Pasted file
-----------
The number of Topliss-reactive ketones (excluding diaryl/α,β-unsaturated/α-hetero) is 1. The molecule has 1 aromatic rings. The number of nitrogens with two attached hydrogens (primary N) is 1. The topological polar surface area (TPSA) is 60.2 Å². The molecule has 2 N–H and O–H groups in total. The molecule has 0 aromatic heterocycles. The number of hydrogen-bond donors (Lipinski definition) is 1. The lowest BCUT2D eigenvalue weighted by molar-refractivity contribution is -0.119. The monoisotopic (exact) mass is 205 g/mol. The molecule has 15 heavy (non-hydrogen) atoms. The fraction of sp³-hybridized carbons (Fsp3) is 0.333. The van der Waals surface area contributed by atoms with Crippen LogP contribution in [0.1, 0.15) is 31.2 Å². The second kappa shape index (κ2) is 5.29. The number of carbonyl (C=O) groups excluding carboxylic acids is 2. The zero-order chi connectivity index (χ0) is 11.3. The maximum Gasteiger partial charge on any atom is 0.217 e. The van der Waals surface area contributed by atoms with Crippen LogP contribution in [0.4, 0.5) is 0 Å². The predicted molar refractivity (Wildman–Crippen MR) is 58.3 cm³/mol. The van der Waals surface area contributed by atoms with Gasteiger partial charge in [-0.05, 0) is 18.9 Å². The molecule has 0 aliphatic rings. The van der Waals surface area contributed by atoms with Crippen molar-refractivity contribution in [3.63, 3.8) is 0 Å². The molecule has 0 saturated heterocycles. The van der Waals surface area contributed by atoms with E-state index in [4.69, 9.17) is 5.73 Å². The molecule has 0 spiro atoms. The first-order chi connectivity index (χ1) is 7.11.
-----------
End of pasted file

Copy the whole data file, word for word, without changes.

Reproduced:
The number of Topliss-reactive ketones (excluding diaryl/α,β-unsaturated/α-hetero) is 1. The molecule has 1 aromatic rings. The number of nitrogens with two attached hydrogens (primary N) is 1. The topological polar surface area (TPSA) is 60.2 Å². The molecule has 2 N–H and O–H groups in total. The molecule has 0 aromatic heterocycles. The number of hydrogen-bond donors (Lipinski definition) is 1. The lowest BCUT2D eigenvalue weighted by molar-refractivity contribution is -0.119. The monoisotopic (exact) mass is 205 g/mol. The molecule has 15 heavy (non-hydrogen) atoms. The fraction of sp³-hybridized carbons (Fsp3) is 0.333. The van der Waals surface area contributed by atoms with Crippen LogP contribution in [0.1, 0.15) is 31.2 Å². The second kappa shape index (κ2) is 5.29. The number of carbonyl (C=O) groups excluding carboxylic acids is 2. The zero-order chi connectivity index (χ0) is 11.3. The maximum Gasteiger partial charge on any atom is 0.217 e. The van der Waals surface area contributed by atoms with Crippen LogP contribution in [0.4, 0.5) is 0 Å². The predicted molar refractivity (Wildman–Crippen MR) is 58.3 cm³/mol. The van der Waals surface area contributed by atoms with Gasteiger partial charge in [-0.05, 0) is 18.9 Å². The molecule has 0 aliphatic rings. The van der Waals surface area contributed by atoms with Crippen molar-refractivity contribution in [3.63, 3.8) is 0 Å². The molecule has 0 saturated heterocycles. The van der Waals surface area contributed by atoms with E-state index in [4.69, 9.17) is 5.73 Å². The molecule has 0 spiro atoms. The first-order chi connectivity index (χ1) is 7.11.